Now let’s talk about 2019’s actual biggest winner, Scarlett Johansson. With Avengers: Endgame and Jojo Rabbit also on her slate this year, she’s having a great time being the highest paid actress in the world, it’s not for nothing either and she’s proven that with the best performance of her career. She’s so incredibly open in this film, and Baumbach’s writing and this genre definitely suits her talents. She’s a great action star and can nail a good comedy, but dramas like this and Lost in Translation and even her work in Her definitely showcase her in the best light. Now I love her, but if she wasn’t out there being a big clown, she could probably take home the Oscar for this and it would be deserving. It’s not just the argument scene, which she is also absolutely brilliant in, but it’s the subtle moments too. The glances, the way she moves about the space, everything is perfect. Her monologue the first time Nicole meets Nora is exquisite, propped up by Johansson’s natural talent and Baumbach’s exquisite vision and writing for the scene. Johansson truly becomes Nicole and it never wavers. There isn’t one weak moment in the entire film, she’s incredibly strong with all of the ups and downs that Nicole faces. It’s beautiful, soul-bearing work that comes at a time when she’s detached from the MCU and reminded everybody about how talented she really is. She did great work as Black Widow, but the range she displays here is on another level. The screaming matches are great, but I also love that you can see the conflicting emotions on her face. She loves Charlie, that’s visible in her smiles and facial tics, but she also resents him a lot and that’s also right there on her face, at the same time. It’s wonderful, wonderful work that’s worthy of any award there is.
I thought that Laura Dern’s role might have been a bit meatier, but she has so much natural talent and presence that it makes it seem like she had way more to do. It’s not the performance that’s most demonstrative of her skills, and some have compared it to a scaled-down version of Renata Klein from Big Little Lies, but I think there’s a lot more to Nora and Dern’s performance than meets the eye. She’s a brilliant lawyer, we know that, but she has to be the turning point between Nicole and Charlie settling things independently and then escalating into full-blown war over their son. She sells everything she’s given and provides more than what was on the page. Again, it’s not the best of her career and I would perhaps agree than Oscar for this is more likely to be taken as a career award, tied with her presence in Little Women, and while I certainly want Laura Dern to be an Oscar winner, I’m not sure this is the performance I’d want her to be commemorated for. Not that it isn’t great, but she’s done far better.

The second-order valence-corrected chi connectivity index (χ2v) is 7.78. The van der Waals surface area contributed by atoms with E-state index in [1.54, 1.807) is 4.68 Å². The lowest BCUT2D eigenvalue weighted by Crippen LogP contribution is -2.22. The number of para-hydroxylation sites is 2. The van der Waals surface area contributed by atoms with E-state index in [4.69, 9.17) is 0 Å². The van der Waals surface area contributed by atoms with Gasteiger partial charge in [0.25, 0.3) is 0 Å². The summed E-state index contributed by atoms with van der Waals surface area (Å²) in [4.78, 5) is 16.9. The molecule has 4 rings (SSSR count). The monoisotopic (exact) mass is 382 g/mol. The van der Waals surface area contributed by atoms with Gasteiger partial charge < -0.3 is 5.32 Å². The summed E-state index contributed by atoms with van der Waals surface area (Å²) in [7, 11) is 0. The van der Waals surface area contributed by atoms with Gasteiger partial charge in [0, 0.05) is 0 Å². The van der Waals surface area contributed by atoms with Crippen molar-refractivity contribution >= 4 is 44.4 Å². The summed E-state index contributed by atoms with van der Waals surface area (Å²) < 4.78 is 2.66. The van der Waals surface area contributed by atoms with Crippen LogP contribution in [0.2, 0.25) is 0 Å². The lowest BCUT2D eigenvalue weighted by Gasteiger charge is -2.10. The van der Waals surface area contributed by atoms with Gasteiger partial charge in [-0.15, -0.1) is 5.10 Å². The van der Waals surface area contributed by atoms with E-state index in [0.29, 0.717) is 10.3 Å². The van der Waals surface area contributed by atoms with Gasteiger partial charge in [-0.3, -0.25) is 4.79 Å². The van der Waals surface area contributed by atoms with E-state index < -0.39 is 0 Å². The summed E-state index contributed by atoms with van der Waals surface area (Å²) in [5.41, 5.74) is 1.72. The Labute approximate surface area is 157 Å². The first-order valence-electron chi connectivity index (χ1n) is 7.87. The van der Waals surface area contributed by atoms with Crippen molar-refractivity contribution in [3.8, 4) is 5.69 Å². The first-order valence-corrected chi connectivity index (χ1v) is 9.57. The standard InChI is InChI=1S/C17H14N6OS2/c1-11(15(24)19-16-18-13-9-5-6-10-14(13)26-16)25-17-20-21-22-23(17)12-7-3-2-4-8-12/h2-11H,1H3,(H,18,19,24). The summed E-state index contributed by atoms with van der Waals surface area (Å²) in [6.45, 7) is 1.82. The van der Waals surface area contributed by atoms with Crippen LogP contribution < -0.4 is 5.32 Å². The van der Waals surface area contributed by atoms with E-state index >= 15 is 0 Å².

I also want to take about the beautiful score by Randy Newman. It doesn’t crop up that often, but it’s appropriately placed, really selling the big moments. The track Shouting and Shopping is a big standout for me. It fits with the movie so well, and sounds like the perfect soundtrack for a picket-fence life with his swelling, almost uplifting major notes and string melodies. Sometimes it’s truly a contrast to what is happening, almost like a reminder of what they once had, giving the film a very melancholic, nostalgic vibe to it that is awash with bittersweet feelings. It’s one I’m going to be rooting for come Oscar time.
Marriage Story is the best divorce movie I think I’ve seen. It’s funny, brutally emotional, and it’s all performed, written, and directed so extremely well that it feels like I’m watching a home video of two people I know when Nicole and Charlie are on screen together. It hurts, it amuses, it invokes an array of feelings, but more so than that it’s frustratingly good that you just want to be wrapped up in its embrace for another two hours, even with everything it puts you through. With career best work from so many already talented people, Marriage Story combines every element of itself to become one of the best movies of the year, one that I’ll be thinking about for a while and also one that I want to revisit time and time again down the line.